I find it interesting that if you would turn the clock back a century or so, the most speculative investment that somebody could snatch up was a stock. Stocks seem pretty tame and pedestrian nowadays compared to the assortment of other options, glittering as they are with the promise of high returns and all tarted up with statistical polish. As previously mentioned, there is little evidence to suggest that the complex financial instruments debuted in the past few decades have contributed to overall prosperity, improved productivity, or otherwise added to the economy.

It’s a bit of a myth — and a leap of belief that many take, almost unknowingly — that an ever-increasing, ever-more-complex financial system is something to celebrate. Complexity within the financial system is incorrectly seen as a perfectly natural and inevitable progression, as if we genuinely need things to be more complex, as if we’re becoming more sophisticated and necessarily more “evolved” as a consequence. And we shouldn’t assume that! That we have a grip on the unprecedented scale of the current system is a little utopian and a little arrogantly misguided, no?

Historically speaking, with more complexity usually came more risk, more obscurity, more artificiality, and more market manipulation.

At is core, finance is not a creative industry. It’s a service industry. Keep in mind that a well-functioning financial system is very necessary, but it need only facilitate several basic aims. Speculation will always be one of them, but the gargantuan volumes of trading in shaky derivatives markets that occur nowadays are needless, excessive, and suspect.

If you’d go back a century, you’d be hard-pressed to find the hunger for risk that is present today. Banking culture was probably more conservative and yet this was because they had reputations to uphold. If a particular financial move felt too risky, it simply wasn’t engaged in most of the time. Commonsensical behavior was easier to come by and a natural, healthy caution was exercised.

The modern counterparts of these old bankers are a little drunk on financialization. And they might contend that now we have sophisticated risk models and that staffing firms with all these brilliant actuarial minds has made clean and tidy work of essentially extracting most of the risk from the system. But this is a rather bold idea.

They also argue that taking on risks and “diversifying them across a broad area” somehow makes the finance sector more resilient. If anything, I would think such diversification would do little to decrease risk precisely because the world economy is so tightly coupled around central banks and no one can quite locate all the risk in the system, ergo, diversification cannot be seen as a solid protection against high risks. Seen this way, diversification is little but rhetorical flourish in some respects — a persuasive defense with a reasonable sheen to it.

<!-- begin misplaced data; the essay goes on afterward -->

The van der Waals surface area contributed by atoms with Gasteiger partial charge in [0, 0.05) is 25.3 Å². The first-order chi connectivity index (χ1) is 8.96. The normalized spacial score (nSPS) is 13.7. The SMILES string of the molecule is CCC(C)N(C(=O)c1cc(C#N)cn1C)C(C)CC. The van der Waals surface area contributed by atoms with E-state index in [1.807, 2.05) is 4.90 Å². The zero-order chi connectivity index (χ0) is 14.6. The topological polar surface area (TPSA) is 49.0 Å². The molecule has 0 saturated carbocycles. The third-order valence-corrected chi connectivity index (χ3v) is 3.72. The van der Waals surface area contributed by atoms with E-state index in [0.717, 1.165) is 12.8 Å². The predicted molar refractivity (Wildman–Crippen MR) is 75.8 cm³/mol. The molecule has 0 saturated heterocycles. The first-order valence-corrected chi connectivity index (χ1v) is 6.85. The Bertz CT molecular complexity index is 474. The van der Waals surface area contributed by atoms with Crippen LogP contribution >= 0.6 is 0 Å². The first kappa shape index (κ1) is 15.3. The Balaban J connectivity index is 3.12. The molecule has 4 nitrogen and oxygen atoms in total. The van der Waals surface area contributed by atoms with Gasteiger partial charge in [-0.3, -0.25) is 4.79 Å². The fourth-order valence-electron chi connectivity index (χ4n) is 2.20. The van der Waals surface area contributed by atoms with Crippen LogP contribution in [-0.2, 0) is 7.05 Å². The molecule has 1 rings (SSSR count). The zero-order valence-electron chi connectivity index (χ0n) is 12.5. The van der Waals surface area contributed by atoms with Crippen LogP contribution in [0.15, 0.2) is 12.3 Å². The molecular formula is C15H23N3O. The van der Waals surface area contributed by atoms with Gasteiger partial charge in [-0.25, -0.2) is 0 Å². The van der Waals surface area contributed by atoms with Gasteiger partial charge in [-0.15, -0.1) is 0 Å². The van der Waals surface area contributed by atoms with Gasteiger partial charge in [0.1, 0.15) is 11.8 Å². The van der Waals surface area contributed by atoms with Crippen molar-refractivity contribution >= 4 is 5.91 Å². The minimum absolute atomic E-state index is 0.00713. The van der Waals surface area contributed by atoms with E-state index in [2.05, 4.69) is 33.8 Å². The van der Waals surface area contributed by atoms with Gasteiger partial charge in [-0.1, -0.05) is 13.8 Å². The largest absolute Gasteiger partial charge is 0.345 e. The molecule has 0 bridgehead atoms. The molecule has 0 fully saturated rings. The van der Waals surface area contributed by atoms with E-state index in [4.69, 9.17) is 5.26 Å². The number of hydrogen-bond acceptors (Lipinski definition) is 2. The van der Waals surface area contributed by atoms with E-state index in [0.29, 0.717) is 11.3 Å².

Humans have an innate desire to flirt with risk and we like to gamble (or at least, we’d like the freedom to gamble). And there have been prohibitions attempted at such wagering in the financial markets in the form of cumbersome regulations. But such attempts are not very successful, much like the prohibition of alcohol in the 1920s was very unsuccessful and simply led to underground operations and black markets. This is a decent parallel to how superficial financial regulation won’t fix the underlying fundamental problems.

You can’t throw several thousand road-block signs out there and act alarmed when people start digging tunnels. Yet speculation itself isn’t inherently bad. It is a freedom that it is good to allow people to have, especially when taking into account basic human nature. But with freedom comes responsibility and the possibility of danger.

However, the virtue of responsibility is notably absent from the financial arena. There’s a carelessness to a lot of the action contained therein, a frantic tossing about of transactions at blindingly fast paces. The accounting is often shoddy or guesswork or alternately, falsely optimistic — not to mention, usually mark-to-market. The tentacles of government are all entangled in and around the whole thing.

So let’s not pretend that the financial system is some villainous creature run amok that would discredit the integrity of free market theory. Let’s not pretend that the “sensible, wise” government simply can’t corral this beast. That’s not what’s happening. Government intervention in the markets and the financial system as a whole has a way of supplanting responsibility from the system. Moral hazard thrives in this environment wherein everyone is compelled to act with more short-sightedness.

If you have a free market that imposes the honest weight of risk on the parties concerned, then responsibility is clearly present and is not something that can be thusly outmaneuvered. There’s less of a game to play if you kick the government out because then you have to contend with reality. Suddenly, reputations are not just artificially-constructed appearances and must be based on something solid, fundamental, believable.

In some ways, this new era of financialization is just an era of irresponsible gambling with other people’s money (due to rampant securitization) under the guise of, “Oh, it’s inevitable; the markets are going to become more complex because it is just progress.” And you can’t approach “irresponsible gambling with other people’s money” with an impinging array of restrictions and regulations. You confront it with demanding responsibility where responsibility and personal liability is due. You confront it by removing artifice and insisting on reality and clarity.

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Writer of economics, psychology, and lots in between.